Social Media, party of one bazillion

With the unleashing of Google+, we’ve been talking about social engagement a lot lately… likes, fans, pluses. Where does it begin and end? Is there an obligation for businesses to be involved with everything that’s happening online? Is it possible to spread ourselves too thin across all of these channels? How often should we be posting? What are our goals? You get the idea. Anyway, all of this conversation has sparked a few blog posts that we wanted to share. The first one, written by Dayn, our Director of Digital Culture, focuses on this question: “How often should my company tweet or post to Facebook?” He talks specifically about a friend of his (who works for a massive nonprofit) who asked this question recently. His answer: “Post in whatever frequency your social graph demands.” In some cases, this might be 100 times a day. In others, it might be never. And he makes this point…

When I follow, friend, or add you to my social graph, I am inviting you into a mutually beneficial relationship. As a member of my social graph,
  • I expect value from your posts I can’t get elsewhere.
  • I expect there to be humanity and authenticity behind your posts.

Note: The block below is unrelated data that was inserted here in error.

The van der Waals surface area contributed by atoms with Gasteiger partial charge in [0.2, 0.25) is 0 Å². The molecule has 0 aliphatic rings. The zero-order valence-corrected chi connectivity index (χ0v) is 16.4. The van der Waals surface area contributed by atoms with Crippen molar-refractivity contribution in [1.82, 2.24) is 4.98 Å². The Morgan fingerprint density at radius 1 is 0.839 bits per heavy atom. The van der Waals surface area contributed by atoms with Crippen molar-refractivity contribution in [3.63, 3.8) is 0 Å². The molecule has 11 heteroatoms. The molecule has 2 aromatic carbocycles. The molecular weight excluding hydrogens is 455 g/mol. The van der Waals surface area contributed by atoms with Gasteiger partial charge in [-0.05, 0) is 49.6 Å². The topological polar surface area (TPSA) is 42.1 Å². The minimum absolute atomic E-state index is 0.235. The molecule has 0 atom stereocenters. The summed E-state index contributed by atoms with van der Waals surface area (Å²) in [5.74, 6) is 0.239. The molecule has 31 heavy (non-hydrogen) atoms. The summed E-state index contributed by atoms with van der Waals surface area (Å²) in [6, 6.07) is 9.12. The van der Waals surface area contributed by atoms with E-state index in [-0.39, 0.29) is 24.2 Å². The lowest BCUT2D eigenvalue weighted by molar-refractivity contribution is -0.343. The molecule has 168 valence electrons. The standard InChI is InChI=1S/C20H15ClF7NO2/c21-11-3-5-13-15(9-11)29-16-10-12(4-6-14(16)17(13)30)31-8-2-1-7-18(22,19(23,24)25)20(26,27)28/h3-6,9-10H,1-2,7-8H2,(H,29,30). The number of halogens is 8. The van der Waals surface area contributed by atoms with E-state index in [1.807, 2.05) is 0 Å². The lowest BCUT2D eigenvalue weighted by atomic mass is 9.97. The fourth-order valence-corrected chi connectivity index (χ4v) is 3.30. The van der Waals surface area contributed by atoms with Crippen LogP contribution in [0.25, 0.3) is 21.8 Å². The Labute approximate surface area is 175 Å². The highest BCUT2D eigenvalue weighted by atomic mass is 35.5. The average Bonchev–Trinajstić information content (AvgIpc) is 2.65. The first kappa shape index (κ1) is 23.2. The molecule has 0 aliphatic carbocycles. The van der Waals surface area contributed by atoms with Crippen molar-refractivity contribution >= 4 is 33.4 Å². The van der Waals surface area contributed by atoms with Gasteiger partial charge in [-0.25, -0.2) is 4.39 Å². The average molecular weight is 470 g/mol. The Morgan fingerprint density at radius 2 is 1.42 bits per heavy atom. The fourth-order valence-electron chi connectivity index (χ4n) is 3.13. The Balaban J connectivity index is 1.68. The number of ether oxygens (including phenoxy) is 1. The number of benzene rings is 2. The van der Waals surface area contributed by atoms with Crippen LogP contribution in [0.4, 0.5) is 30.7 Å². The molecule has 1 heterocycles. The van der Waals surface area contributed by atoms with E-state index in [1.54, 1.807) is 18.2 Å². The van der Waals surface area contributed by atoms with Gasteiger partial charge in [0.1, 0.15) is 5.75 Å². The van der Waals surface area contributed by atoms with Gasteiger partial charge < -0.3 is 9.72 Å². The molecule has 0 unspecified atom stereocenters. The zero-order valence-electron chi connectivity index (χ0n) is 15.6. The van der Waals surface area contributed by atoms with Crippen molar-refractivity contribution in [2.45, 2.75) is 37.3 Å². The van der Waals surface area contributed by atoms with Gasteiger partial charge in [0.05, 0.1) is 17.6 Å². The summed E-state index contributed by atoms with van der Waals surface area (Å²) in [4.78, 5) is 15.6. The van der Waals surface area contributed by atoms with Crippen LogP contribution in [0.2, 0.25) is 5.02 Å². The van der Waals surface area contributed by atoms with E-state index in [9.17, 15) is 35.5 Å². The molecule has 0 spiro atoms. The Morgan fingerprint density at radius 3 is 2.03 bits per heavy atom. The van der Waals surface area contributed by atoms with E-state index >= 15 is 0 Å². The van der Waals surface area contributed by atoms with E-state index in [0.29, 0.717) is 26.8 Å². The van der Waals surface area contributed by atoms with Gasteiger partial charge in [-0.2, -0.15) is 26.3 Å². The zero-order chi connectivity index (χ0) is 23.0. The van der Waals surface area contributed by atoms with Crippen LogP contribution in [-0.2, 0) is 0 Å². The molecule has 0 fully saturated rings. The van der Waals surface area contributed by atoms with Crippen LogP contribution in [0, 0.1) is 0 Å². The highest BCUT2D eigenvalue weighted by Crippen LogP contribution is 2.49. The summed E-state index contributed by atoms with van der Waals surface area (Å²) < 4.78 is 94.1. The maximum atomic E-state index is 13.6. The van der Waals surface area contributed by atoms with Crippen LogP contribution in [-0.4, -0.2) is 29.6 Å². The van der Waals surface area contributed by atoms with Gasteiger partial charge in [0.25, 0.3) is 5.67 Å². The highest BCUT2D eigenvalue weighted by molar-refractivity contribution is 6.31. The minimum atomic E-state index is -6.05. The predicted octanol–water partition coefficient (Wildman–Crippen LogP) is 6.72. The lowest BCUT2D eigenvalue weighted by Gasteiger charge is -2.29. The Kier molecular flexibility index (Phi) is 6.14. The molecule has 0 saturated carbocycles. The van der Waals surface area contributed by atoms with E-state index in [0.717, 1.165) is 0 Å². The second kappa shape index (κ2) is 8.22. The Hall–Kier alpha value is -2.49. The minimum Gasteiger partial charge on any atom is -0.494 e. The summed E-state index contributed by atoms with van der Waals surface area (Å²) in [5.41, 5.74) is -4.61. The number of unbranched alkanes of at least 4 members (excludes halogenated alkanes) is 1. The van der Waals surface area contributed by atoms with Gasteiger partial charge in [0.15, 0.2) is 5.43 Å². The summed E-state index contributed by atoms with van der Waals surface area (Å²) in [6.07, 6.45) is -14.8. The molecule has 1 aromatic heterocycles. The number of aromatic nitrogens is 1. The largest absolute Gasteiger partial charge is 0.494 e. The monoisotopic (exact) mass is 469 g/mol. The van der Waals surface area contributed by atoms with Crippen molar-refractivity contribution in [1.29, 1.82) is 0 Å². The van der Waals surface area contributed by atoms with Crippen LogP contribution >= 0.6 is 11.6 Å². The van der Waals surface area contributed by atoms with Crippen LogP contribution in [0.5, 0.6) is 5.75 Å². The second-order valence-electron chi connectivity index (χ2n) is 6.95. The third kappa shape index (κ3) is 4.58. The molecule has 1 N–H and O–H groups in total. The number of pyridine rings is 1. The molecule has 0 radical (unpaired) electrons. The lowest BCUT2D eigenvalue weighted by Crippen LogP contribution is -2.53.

• I expect responsiveness. (think minutes and hours)
  • I expect your social media presence to be merely the technical vessel for communication with a real person I can engage with, and get closer to.

The whole post is a good reminder of the fact that everything we do online (as a business) needs to have a purpose and provide value in some way. Which is a perfect segue into the second blog post we wanted to share: “What are Your Social Media Fans Worth?” This is part of a series that we’re working on around the topic of marketing well and looks at some of the reasons why companies are engaging online, how they build their audiences, and what they expect to get out of it.

Our main point: You want real return on your social media investment? Then invest less in building your audience and more in the audience themselves. It’s time we stop asking, “what are my fans worth,” and start asking, “what am I worth to my fans?”

It’s a good read and features the results of a survey that we that sent to marketing leaders at major companies across the United States asking about metrics, fan-building, etc — which is pretty intriguing. It’s interesting to see how differently people are using social media — and how that impacts the need and demand for future social platforms. Which it certainly does. We’re seeing that right now with Google+. It’s also fun. Fun to be a part of the generation that’s creating and building in this new space. That’s why we’re happy to grow and adapt with it. The game is the game.

Post Date
July 27, 2011
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